2020 – I-5/SR-16 HOV Interchange opens

2020 – Southworth Fast Ferry Service Begins

2021Eastside Rail Cooridor Opens

2022 – Hilltop Tacoma Link

2023 – Eastlink Light Rail Opens

2024 – Federal Way Link Light Rail Opens

2024 2 HOV/HOT Lanes + BRT on I405 Opens

2024 – HOV on 16 to I-5 North complete (including Olympic Dr. to Purdy HOV)

2032 – Tolls go away on Tacoma Narrows Bridge

2036 – Sounder South Expansion Projects Complete

2039 – TCC Link Opens

2041 – Issaquah/Kirkland Light Rail Opens (including Richards Rd. and Eastgate Stations)


I think I used almost all my commuting options this week:

  • Fast Ferry
  • WSF
  • Sounder
  • Carpool
  • Vanpool
  • Bus
  • Company Shuttle
  • Time Shift
  • Telecommute

Mixing it up definitely keeps it interesting. I’m waiting for the day I end up forgetting which way I came in and ending up in Tacoma with a car in Bremerton or vice versa. That won’t be a good day.

Even after doing this commute for over 6 months I’m still trying out new options. Sometimes this is hard and I learn a lesson the hard way like missing my foot ferry and fast ferry when I discovered no parking at the Annapolis foot ferry.

Other times I learn a new trick that works great and I can keep it up my sleeve.

Yesterday I had a late business dinner so having my car in Bellevue meant a 55 min commute(half my usual) if I could only get my car there without too much pain.

I’ve never driven onto the ferry in the AM for my morning commute. I figured it would be too competitive and I’d drive up to a full ferry and miss the ferry altogether. I decided to give it a go because I had to know.

I began keeping an eye on the Bremerton drive up availability status page. Every route has one. I decided 20 mins prior to sailing felt safe.

Much to my surprise it was a very pleasant experience. Got the car in line, enough time to grab a Starbucks at the terminal and easy traffic to Bellevue. I’ll definitely do it again in a similar circumstance.

January 11th kicks off the ‘Seattle Squeeze’ where the Alaska Way Viaduct closes in preparation for the new tunnel. I haven’t thought all that much about my plan but with it now 9 days away I decided to outline a few strategies so I’m ready when my usual plan breaks down.

My major advantage (I think) is that my destination is actually Bellevue and not Seattle. However, many of my public transportation options (Ferries, Sounder Train) put Seattle on my way so hoping that it isn’t too miserable.

Here are my likely strategies:

  • Telecommute – Keep to my usual schedule but may add a day per week as needed.
  • Timeshift/Carpool – Days where my wife is working in Seattle. The combination of lighter traffic in the late morning + HOV usually makes this a nice way to go but we’ll see what happens when traffic patterns shift.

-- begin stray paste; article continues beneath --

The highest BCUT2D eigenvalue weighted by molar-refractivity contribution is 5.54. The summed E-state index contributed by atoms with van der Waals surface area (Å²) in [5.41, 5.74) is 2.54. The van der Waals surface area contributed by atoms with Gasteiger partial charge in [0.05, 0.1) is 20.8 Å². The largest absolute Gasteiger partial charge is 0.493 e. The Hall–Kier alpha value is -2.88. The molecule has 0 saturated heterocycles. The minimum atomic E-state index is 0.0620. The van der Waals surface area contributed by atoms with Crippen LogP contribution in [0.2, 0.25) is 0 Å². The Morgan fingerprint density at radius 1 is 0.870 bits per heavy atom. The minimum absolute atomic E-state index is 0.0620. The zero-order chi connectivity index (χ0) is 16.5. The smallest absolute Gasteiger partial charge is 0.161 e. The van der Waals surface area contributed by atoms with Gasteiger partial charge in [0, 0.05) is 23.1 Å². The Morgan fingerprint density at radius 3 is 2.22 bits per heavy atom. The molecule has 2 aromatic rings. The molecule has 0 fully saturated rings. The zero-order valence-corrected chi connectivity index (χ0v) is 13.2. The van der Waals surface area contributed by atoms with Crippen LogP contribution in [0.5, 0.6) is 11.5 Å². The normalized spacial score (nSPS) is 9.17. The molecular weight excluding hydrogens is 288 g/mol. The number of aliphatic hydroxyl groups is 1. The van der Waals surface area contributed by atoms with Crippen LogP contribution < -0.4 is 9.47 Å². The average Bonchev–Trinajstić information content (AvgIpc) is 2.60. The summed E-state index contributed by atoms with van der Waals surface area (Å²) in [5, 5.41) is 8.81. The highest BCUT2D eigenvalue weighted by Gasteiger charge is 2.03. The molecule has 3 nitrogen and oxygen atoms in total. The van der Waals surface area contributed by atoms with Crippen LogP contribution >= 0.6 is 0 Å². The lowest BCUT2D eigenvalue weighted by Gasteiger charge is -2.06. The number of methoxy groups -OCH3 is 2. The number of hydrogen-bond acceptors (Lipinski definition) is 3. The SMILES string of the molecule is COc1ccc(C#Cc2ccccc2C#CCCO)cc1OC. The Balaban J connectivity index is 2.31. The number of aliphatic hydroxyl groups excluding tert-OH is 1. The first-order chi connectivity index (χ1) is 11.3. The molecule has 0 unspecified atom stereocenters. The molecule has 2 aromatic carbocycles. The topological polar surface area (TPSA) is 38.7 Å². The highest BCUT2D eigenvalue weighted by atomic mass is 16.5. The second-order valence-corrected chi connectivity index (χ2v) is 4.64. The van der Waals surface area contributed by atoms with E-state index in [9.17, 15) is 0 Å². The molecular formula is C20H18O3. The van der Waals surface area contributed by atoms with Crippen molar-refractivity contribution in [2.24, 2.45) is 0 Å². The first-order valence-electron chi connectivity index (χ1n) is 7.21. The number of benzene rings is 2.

• Bremerton WSF / Fast Ferry Return – For weeks where I have the coveted 5:10 reservation to return back from Seattle.
  • Sounder to Tukwila  – crossing my fingers that the train isn’t crushed and I-405 between Tukwila and Bellevue isn’t worse than usual. May combine this with a timeshift earlier to hedge for better I-405 traffic. This isn’t a bad choice with my company shuttle using the HOV lane.
  • Southworth to Vashon WSF / Vashon Water Taxi217 or 554 Bus – if the Sounder Train is miserably crushed I’ll take to the water even w/o a fast ferry reservation. This is my likely every day strategy once the new triangle route goes into effect in April 2019

Tacoma released their feasibility study today for a Fast Ferry from Tacoma to Seattle. In short, they indicated there IS feasibility and evaluated four sites in Tacoma.

Ferry Pic

I’m surprised they didn’t focus more evaluation on Seattle dock options since we know this is already becoming an issue with the Kitsap Fast Ferries. One of the more interesting parts to me was the time from each site. Point Defiance came in at 43 mins while 11th street was 53 mins. This barely saves off time from the Sounder but for those looking to land closer to downtown Tacoma and more northwest in Seattle (assuming Colman dock like the other Fast Ferries), I guess this could be convenient.

I would have liked to see a a route connecting to light rail evaluated as well. Seems like a quick trip to Des Moines with a shuttle to the Angle Lake station would be pretty handy both for those accessing the airport and Seattle (and the entire expanding light rail).

Will be interesting to see what Tacoma does next.

The full feasibility study.

Celebrated the earliest sunset of the year today (more light coming to evenings!) by run commuting to downtown Bellevue to pickup a Christmas gift and try out the Sound Transit 567 Bellevue to Kent Station express bus. I forgot how much fun it was to commute through park trails, hopping over twigs and crossing streams over pedestrian bridges. 567 was great. Bus but kept a good pace down 405 and 167 in the HOV lane, getting me to Kent in time to catch the Sounder no problemo.

Bellevue Run Commute.PNG

Bellevue Run Bridge